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Trump’s Supreme Court nominee is in turmoil. Here’s what happens next.

“This could unravel.”

President Trump’s pick to join the Supreme Court, Brett Kavanaugh, declared himself ready to “defend my integrity” before the Senate against an allegation that he sexually assaulted a 15-year-old when he was in high school.

And it looks like he’ll have to.

Kavanaugh’s path to the high court was thrown into turmoil Sunday afternoon, when Christine Blasey Ford, a psychology professor at Palo Alto University in California, came forward to tell her story. Ford claims that in the 1980s, Kavanaugh, then a 17-year-old high school student, pinned her down at a party in Montgomery County, Maryland, tried to forcibly remove her clothing, and covered her mouth when she tried to scream.


Ford’s claim has exploded like a fireball in the already highly-charged Senate confirmation process. Kavanaugh’s appointment had been seen as an all-but-certain win for Republicans thanks to their 51-49 Senate majority. But that assumption is now suddenly, and unexpectedly, in doubt, said Jens David Ohlin, Cornell Law vice dean.

“This could unravel,” Ohlin told VICE News. “That’s a real danger now.”

Read: Everything you need to know about the sexual assault allegation against Brett Kavanaugh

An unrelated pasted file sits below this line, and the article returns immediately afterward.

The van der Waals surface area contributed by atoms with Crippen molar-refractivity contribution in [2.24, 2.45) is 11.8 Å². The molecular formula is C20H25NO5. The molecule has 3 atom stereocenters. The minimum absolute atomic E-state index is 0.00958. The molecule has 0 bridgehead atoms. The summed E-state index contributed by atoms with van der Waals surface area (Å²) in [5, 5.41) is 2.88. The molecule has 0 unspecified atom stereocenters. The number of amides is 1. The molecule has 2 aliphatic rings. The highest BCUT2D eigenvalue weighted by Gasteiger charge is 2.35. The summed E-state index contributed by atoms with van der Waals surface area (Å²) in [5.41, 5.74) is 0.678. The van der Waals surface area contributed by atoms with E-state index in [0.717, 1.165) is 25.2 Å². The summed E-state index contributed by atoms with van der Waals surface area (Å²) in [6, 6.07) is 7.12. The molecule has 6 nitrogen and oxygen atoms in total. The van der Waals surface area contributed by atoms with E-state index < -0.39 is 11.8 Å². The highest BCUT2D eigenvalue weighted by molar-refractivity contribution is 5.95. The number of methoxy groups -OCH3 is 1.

A growing chorus of both Democrats and Republicans are now calling for Ford’s story to be heard, with some voices on the right calling to slow the process until both parties are heard.

With the future of the court on the line, here’s what’s next.


Kavanaugh’s confirmation hearings have been jam-packed with political spectacle, including senators jousting and protestors wailing in the chamber.

Now, there’s the very real possibility that both Ford and Kavanaugh may be called forth to testify about the alleged incident, with cameras rolling, as soon as this week.

Both Kavanaugh and Ford have declared themselves willing, setting the stage for fiery public proceedings in the coming days. If that happens, the already-raucous hearings will unlock next-level drama.

“I am willing to talk to the Senate Judiciary Committee in any way the Committee deems appropriate to refute this false allegation, from 36 years ago, and defend my integrity,” Kavanaugh said in a statement distributed by the White House Monday. “This is a completely false allegation. I have never done anything like what the accuser describes — to her or to anyone.”